Investment Market Update By Area
Far East and Global Investment Market
by Joanne Roberts, Director, October 2019 (stats. to 30/09/2019)
Asian equity markets ended the month higher, supported by signs of an easing in trade tensions between the US and China. Senior officials from both sides confirmed that talks would take place in Washington D.C. in October.
The positive turn in early-September trade news flow saw a quick reversal following later reports that the US was considering delisting Chinese companies from American exchanges and limiting US financial investments in China.
Both Korea and Taiwan outperformed thanks to a recovery in the technology sector.
Korean equities outperformed, posting a significant rebound driven by a recovery in the semiconductor sector and upswing in technology demand. Taiwan similarly posted strong gains, again due largely to a rebound in the tech sector, aided by Apple’s launch of three new iPhone models as well as increased 5G-related demand.
Indian markets rallied following a surprise cut in corporate tax rates there, while Japanese equities also ended the period higher.
Indian equities also ended September higher after the government announced a surprise cut in corporate taxes to 22% from 30%. The move is broadly expected to benefit a wide number of industries, boost corporate earnings and buoy investor sentiment at a time when domestic economic growth continues to slow.
The Reserve Bank of India cut key lending interest rates in August and is expected to initiate further cuts in the months to come.
Chinese equities underperformed regional peers despite an earlier easing in US-China trade tensions. Talks are set to recommence in October following President Trump’s raising of tariffs on Chinese goods in August.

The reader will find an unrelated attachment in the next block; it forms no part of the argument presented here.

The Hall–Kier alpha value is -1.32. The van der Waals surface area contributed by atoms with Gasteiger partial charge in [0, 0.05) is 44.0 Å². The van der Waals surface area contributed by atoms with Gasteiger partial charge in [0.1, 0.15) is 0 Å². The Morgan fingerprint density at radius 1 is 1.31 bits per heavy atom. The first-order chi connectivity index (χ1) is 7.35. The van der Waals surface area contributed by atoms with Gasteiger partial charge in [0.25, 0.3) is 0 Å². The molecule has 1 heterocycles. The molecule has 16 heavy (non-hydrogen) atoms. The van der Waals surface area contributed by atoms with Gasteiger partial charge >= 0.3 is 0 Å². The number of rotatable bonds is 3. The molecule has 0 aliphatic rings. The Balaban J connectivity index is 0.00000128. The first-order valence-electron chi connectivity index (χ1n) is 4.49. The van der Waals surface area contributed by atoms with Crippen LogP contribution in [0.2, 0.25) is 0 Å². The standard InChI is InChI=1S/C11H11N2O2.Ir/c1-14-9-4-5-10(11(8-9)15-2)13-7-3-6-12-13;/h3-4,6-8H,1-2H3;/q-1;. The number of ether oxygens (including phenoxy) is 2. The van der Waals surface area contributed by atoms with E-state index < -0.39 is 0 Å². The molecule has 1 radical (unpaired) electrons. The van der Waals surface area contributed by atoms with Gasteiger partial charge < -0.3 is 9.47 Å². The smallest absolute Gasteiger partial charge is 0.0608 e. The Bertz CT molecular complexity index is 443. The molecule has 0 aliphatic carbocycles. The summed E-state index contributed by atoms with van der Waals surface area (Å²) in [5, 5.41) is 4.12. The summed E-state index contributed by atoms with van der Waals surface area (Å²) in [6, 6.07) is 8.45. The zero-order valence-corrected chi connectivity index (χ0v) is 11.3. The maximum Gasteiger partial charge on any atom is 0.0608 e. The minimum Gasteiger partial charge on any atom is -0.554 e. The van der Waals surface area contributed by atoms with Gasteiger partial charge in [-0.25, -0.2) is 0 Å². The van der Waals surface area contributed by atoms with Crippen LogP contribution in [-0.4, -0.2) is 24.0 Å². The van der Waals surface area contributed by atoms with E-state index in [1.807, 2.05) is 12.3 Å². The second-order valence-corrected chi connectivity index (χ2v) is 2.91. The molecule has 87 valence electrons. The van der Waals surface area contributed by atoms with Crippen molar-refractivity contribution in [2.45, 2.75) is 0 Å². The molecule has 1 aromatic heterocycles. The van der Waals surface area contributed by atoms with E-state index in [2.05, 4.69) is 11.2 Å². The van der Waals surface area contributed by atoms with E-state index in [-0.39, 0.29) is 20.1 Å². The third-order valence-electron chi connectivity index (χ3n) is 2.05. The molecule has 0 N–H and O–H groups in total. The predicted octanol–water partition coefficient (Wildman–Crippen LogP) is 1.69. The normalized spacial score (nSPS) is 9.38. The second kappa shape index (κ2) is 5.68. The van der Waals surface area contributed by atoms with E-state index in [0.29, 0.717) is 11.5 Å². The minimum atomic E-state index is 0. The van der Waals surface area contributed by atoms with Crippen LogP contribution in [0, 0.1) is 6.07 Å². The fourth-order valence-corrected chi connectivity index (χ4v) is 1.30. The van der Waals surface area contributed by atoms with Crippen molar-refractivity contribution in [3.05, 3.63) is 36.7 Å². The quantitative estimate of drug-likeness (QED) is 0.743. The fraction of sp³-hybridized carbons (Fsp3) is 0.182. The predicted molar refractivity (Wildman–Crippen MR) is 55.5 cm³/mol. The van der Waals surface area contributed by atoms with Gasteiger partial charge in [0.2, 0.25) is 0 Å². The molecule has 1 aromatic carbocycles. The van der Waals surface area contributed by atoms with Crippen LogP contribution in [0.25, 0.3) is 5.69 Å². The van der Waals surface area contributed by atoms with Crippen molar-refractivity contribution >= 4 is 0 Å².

China retaliated with its own set of tariffs on US imports but had since released a number of exemptions as a “goodwill gesture”. However, reports that the White House was considering a block on US financial investments in China as well as the possible delisting of Chinese companies from US stock exchanges saw gains made earlier in the month disappear.
The People’s Bank of China cut reserve requirements for all banks by 0.50%, stating that it will maintain a prudent monetary policy, maintaining reasonable and abundant liquidity.
In Japan, equity markets ended the month higher as easing trade tensions between the US and China saw an improvement in investor sentiment. While the Bank of Japan (BoJ) decided to leave monetary policy unchanged, the US Federal Reserve’s September interest rate cut did raise market confidence. However, the BoJ’s September Tankan survey showed a continuing decline in business confidence among the country’s biggest manufacturers amid ongoing global political and economic uncertainties.
Despite concerns about the economic outlook, the government introduced an increase in the consumption tax to 10% from 8% effective 1 October with the aim of servicing its public debt load and to fund social care programmes.
Emerging equity markets advanced higher in September with all the regions registering gains. Latin America was the best performer, followed by Asia. From a country perspective, Turkey, Pakistan and Argentina came top with the best sector returns coming from technology, energy and industrials.